In a move to help boost low- and middle-income paychecks, the Obama administration has unveiled a long-awaited rule that will make millions of Americans newly eligible for overtime pay.
While some businesses welcome the measure, many argue that it will simply force them to reshuffle salaries to get around the regulation.
The new rule essentially doubles the threshold at which executive, administrative and professional employees are exempt from overtime pay to $47,476 from the current $23,660. That’s expected to make 4.2 million additional workers eligible to receive time-and-a-half wages for each hour they put in beyond 40 a week.
Labor Secretary Thomas Perez said the salary threshold was originally intended to exempt high-paid executives but instead has denied overtime to low-level retail managers and entry-level office workers who often toil 50 to 70 hours a week, according to a USA Today report.
“Too few people are getting the overtime that [federal law] intended,” he said. “It’s simply not right.”
Vice President Biden called the change a critical part of the White House’s goal of “restoring and expanding access to the middle class. The middle class is getting clobbered.”
The rule represents the administration’s most prominent initiative to lift middle-class wages. President Obama’s call to raise the federal minimum wage from $7.25 an hour to more than $10 has been stymied by Republicans in Congress. The share of full-time workers who qualify for overtime has fallen from 62 percent in 1975 to 7 percent today, according to the administration. The new rule, which would take effect on December 1, would allow 35 percent of workers to qualify.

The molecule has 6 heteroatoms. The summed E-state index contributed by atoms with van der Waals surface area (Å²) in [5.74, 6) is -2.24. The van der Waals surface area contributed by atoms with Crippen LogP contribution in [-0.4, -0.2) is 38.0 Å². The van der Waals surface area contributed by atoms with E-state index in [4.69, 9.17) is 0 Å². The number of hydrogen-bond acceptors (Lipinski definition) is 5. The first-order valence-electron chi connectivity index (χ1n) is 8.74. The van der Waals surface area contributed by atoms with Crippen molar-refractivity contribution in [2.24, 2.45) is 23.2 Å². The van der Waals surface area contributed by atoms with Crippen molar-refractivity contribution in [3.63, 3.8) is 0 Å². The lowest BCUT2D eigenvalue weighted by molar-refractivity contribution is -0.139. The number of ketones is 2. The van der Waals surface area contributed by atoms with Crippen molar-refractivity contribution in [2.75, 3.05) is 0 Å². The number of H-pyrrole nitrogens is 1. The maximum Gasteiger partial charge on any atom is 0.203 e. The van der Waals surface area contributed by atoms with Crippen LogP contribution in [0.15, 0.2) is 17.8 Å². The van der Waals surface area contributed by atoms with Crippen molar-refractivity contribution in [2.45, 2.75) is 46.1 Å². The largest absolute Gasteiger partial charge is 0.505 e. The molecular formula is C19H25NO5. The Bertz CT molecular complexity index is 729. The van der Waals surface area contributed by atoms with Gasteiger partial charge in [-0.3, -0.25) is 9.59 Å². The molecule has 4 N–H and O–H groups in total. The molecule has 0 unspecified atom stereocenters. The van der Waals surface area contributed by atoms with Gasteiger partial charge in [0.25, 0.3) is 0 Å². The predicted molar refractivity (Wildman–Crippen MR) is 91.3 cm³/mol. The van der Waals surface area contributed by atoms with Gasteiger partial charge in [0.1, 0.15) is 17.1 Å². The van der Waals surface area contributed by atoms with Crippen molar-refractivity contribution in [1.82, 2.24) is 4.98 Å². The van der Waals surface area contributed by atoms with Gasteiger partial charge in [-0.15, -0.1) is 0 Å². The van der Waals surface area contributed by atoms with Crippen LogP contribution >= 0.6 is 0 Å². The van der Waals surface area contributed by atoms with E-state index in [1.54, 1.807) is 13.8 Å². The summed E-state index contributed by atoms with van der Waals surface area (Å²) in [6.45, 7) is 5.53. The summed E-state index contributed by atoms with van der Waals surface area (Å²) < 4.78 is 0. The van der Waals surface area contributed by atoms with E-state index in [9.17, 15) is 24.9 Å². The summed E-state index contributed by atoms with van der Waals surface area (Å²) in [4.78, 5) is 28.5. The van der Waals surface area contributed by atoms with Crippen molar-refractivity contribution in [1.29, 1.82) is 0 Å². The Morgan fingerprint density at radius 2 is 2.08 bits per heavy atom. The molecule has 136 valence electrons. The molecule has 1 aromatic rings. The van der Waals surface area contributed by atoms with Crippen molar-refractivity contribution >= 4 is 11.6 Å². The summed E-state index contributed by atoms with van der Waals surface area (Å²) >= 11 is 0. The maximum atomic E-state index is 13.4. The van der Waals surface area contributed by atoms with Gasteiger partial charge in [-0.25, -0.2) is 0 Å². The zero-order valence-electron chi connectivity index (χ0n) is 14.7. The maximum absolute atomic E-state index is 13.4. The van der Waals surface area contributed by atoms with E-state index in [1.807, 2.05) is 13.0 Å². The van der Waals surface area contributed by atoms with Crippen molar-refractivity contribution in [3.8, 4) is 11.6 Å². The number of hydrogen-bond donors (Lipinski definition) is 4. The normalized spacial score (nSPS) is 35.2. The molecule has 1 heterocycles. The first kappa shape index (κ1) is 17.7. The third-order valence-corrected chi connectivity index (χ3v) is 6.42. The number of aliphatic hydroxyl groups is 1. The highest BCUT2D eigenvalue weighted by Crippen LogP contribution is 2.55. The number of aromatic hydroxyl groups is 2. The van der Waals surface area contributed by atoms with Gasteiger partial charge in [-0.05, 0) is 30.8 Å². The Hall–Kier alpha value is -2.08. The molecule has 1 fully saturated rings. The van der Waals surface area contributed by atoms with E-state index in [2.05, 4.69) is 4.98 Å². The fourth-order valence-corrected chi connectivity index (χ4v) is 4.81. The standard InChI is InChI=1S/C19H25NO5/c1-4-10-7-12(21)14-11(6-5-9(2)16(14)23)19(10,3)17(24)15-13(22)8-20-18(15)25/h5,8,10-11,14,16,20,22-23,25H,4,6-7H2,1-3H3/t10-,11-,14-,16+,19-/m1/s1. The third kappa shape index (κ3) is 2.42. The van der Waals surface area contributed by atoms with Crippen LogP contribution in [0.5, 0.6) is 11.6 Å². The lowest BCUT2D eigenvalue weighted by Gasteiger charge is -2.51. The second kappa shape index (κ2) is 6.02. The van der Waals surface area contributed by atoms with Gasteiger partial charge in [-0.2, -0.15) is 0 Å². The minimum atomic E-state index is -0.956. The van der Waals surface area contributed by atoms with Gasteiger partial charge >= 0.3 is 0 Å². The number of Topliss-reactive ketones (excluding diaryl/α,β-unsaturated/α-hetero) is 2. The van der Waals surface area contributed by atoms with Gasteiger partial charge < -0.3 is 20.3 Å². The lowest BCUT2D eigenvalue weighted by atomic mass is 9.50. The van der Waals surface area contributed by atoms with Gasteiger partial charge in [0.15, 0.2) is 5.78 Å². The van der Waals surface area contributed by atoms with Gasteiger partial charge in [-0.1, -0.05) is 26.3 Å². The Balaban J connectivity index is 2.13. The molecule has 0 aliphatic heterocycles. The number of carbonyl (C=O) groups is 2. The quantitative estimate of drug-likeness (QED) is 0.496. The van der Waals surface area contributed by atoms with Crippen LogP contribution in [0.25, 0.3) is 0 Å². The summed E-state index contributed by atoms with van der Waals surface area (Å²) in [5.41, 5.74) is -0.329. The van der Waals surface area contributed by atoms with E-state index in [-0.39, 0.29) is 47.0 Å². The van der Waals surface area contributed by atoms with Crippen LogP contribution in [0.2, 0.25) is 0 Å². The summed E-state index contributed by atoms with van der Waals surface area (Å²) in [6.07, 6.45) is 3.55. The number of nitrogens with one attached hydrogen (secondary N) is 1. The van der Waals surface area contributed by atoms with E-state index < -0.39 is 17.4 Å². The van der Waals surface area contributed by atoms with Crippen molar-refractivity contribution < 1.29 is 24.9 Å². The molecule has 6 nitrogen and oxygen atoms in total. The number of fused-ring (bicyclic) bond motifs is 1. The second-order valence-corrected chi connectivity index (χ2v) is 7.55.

Many small businesses can’t absorb the added cost and will instruct employees to work no more than 40 hours a week, bringing on part-time workers to pick up the slack, said Dan Bosch, head of regulatory policy for the National Federation of Independent Business. And some businesses likely plan to cut employees’ base pay to offset the overtime, effectively skirting the requirement.
“The Obama rule puts a huge cost and regulatory burden on employers, who will face pressure to cut back on benefits and full-time employees,” says Trey Kovacs, policy analyst with the Competitive Enterprise Institute.
However, U.S. Rep. Mark Takano said it’s “long overdue,” adding that “millions of employees are working long hours without fair compensation.”
The administration, which initially proposed the rule last summer, did make concessions in response to the 270,000 public comments it received. It lowered the new salary threshold to $47,476 from the proposed $50,544.
And it’s allowing employers to apply bonuses and incentive payments to up to 10 percent of the new salary threshold. The threshold also will be updated every three years instead of annually, rising to $51,000 on January 1, 2020.